About 300 million years ago, what is now South Africa was frozen and mostly lifeless, drifting over the South Pole and landbound within the vast Supercontinent of Gondwana.
As it inched towards the warmer north, boulders and general sedimentary muck picked up by the grinding glaciers dropped into a growing superlake of meltwater – the origins of the enormous Karoo inland sea.
The underwater debris slowly hardened to become the Dwyka Formation, bottom-most layer of the rock sequence geologists call the Karoo Supergroup.
Huge mountains to the south and north were slowly eroded away by massive rivers.
Year after year, epoch after epoch, the fertile layers of silt came down, pages and pages in the books of Ecca and Beaufort rock groups.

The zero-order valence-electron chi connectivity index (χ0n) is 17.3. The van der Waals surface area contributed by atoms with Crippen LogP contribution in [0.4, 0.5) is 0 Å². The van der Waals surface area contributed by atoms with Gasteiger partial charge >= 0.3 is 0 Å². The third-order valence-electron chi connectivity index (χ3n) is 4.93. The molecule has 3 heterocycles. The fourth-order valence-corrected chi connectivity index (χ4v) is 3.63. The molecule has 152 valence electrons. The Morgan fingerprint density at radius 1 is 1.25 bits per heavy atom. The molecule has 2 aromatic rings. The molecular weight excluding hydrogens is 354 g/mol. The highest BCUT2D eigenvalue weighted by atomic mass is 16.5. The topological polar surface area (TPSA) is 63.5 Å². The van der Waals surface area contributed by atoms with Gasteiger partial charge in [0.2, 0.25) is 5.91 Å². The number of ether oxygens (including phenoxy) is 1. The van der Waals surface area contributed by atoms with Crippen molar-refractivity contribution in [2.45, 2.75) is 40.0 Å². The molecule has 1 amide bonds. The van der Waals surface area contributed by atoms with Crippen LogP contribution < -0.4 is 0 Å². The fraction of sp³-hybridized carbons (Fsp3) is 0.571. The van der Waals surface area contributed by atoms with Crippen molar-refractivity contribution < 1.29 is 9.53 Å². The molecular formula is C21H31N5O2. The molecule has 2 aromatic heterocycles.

The mountains shrank, the silting grew, the sea contracted to a lake and later, a lively inland delta.
But 251 million years ago a mysterious, planet-wide disaster wiped out 96% of all life on Earth. Weird Permian lifeforms, water meadows, ferns, cycads and glossopteris trees all vanished.
For aeons, the vast Karoo basin was a desert covered by huge sand dunes – the Clarens Formation – and new life slowly evolved to suit the dryer landscape.
Then, 182 million years ago, hot lava poured out of the restless earth through cracks in the planet’s crust as Gondwana started to tear apart. Molten rock covered the sand dunes, baked them hard and capped them with rigid basalt.
It oozed along underground cracks and fissures, slowly cooling into hard dolerite sills and dykes.
The dolerite – also called ironstone for its reddish colour and hardness – is the very reason you see level-headed hills like Teebus and Koffiebus near Steynsburg, Martha and Maria near Tarkastad, and the Three Sisters, all across the Karoo.
The rest has just quietly eroded away.